Whatever his role, Shell won't go unnoticed.

"I expect to have a lot of eyes on me because it's my hometown," he said. "But I'm not worried about it."

Jerry DiPaola and Kevin Gorman contributed to this story.

TribLIVE commenting policy

You are solely responsible for your comments and by using you agree to our Terms of Service.

We moderate comments. Our goal is to provide substantive commentary for a general readership. By screening submissions, we provide a space where readers can share intelligent and informed commentary that enhances the quality of our news and information.

While most comments will be posted if they are on-topic and not abusive, moderating decisions are subjective. We will make them as carefully and consistently as we can. Because of the volume of reader comments, we cannot review individual moderation decisions with readers.

We value thoughtful comments representing a range of views that make their point quickly and politely. We make an effort to protect discussions from repeated comments either by the same reader or different readers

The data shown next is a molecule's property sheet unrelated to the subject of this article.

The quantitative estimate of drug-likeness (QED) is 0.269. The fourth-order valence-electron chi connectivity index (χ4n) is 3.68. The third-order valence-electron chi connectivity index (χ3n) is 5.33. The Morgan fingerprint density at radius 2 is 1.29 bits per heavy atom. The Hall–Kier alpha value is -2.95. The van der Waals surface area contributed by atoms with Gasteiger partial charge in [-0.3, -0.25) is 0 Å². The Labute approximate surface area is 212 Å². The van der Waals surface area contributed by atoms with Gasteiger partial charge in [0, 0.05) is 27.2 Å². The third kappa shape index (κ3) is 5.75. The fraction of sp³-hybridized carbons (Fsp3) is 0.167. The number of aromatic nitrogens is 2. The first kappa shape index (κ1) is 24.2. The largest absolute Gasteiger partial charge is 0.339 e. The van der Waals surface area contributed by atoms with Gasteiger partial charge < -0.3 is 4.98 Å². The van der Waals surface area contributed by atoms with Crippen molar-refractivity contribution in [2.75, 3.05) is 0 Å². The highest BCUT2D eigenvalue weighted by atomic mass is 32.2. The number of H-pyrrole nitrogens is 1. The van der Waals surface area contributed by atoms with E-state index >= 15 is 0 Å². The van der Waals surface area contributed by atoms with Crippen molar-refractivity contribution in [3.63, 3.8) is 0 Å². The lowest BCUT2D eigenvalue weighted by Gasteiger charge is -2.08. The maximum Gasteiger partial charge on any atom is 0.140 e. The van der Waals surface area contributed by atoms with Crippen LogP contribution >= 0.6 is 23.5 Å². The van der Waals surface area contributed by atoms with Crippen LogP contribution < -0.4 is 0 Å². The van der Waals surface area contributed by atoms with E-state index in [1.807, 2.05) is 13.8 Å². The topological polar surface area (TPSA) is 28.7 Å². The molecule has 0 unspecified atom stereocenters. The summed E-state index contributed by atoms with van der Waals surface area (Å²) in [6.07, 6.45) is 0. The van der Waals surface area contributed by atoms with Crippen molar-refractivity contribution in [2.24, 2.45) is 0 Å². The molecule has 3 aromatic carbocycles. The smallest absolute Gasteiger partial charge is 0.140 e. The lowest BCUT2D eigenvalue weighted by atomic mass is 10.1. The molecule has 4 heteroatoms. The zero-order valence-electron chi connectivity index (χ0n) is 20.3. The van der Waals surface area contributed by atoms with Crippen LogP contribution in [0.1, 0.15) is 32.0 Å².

We follow the same standards for taste as the daily newspaper. A few things we won't tolerate: personal attacks, obscenity, vulgarity, profanity (including expletives and letters followed by dashes), commercial promotion, impersonations, incoherence, proselytizing and SHOUTING. Don't include URLs to Web sites.

We do not edit comments. They are either approved or deleted. We reserve the right to edit a comment that is quoted or excerpted in an article. In this case, we may fix spelling and punctuation.

We welcome strong opinions and criticism of our work, but we don't want comments to become bogged down with discussions of our policies and we will moderate accordingly.

We appreciate it when readers and people quoted in articles or blog posts point out errors of fact or emphasis and will investigate all assertions. But these suggestions should be sent via e-mail. To avoid distracting other readers, we won't publish comments that suggest a correction. Instead, corrections will be made in a blog post or in an article.